2.  Unbound – Sigh.  I know.  I get it.  A lot of fans rightfully point to Unbound as the beginning of this proliferation of crazy new technology that would continue in a lot of books to come, and really pushed the game past where it started.  Where its heart was.  And I get that.  But taken as a module with a strong role-playing element to it, Unbound has always worked really well for me.  I love the fun aspects of trying to figure out what has been going on on Solaris VII, and you know that every group invariably winds up at Solaris VII at some point in time in their gaming career, so it’s nice to have this fun adventure to grab and use, sometimes with modifications (you can exchange the to-be-tested NAIS stuff for Lost Star League tech if you set it earlier, or for clan tech, or for trying our stuff like SRM6 streaks, MRM launchers, and MMLs that will definitively come later).  Unbound just hits my sweet spot.

Black Knights and Sphinxes, Oh My!

1.  The Fall of Terra – There’s just something sad about this campaign.  To be fair, Terra has been massively fleshed out since this printed, and if they were to do it again today, it’d probably look differently.  But it still resonates with me, even when I reread it.  It’s the beginning of the end.  The major event that sows the seeds of the Jihad, before anyone realizes it’s happening.  The Fall of the Cradle of Humanity, the Birthplace of Us All.  The campaign is fun to play, and you have a lot of fronts to deal with, so you get to play a lot of different scenarios in the war.  But Terra will fall.  And thus the wheel turneth.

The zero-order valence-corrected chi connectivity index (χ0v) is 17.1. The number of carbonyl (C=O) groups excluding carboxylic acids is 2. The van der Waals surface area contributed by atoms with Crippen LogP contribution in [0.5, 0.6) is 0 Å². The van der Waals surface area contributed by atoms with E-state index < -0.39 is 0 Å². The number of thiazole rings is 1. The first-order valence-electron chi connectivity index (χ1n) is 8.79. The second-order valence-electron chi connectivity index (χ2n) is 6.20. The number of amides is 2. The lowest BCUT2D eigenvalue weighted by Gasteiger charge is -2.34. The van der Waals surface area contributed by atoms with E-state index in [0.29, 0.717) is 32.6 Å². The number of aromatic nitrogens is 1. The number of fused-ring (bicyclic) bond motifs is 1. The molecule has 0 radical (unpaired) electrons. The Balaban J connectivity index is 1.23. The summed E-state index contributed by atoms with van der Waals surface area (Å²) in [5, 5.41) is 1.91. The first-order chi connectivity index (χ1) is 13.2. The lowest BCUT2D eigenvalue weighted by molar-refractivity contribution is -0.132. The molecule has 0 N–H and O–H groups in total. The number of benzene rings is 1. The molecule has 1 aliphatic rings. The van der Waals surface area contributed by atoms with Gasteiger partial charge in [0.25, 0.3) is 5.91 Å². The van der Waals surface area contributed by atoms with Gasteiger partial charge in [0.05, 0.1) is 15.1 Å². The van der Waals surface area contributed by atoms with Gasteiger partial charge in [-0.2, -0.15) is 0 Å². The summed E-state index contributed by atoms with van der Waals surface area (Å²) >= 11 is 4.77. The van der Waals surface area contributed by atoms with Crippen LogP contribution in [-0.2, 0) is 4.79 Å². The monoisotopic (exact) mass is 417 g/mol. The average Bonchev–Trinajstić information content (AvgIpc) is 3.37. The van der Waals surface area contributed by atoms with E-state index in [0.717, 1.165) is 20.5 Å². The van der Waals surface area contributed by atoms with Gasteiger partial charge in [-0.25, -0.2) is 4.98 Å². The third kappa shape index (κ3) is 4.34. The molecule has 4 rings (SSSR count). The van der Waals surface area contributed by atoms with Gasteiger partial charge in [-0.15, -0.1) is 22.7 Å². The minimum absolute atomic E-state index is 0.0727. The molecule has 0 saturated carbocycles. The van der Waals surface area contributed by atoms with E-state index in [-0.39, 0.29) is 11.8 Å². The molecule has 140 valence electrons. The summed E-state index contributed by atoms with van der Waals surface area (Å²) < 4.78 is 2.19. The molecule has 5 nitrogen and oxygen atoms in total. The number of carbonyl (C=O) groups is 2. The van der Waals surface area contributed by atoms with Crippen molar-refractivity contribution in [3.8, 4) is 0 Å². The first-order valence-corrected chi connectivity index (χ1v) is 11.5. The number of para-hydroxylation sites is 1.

So these are my three favorite scenario packs.

What are your favorites?  What has created those awesome memories for you?  Do you prefer some of the newer Chaos Campaign stuff, or are you more of an old school person?

8 thoughts on “Your Favorite Scenario Packs

  1. Frabby

    My three favorite scenario packs:

    3. The German-only Ronin! scenario pack. Not only does it offer very good, playable scenarios; it also ties them together into what just begs to be played as a RPG/boardgame crossover campaign with tons of background info, additional adventure/scenario seeds, and an (albeit loose) storyline.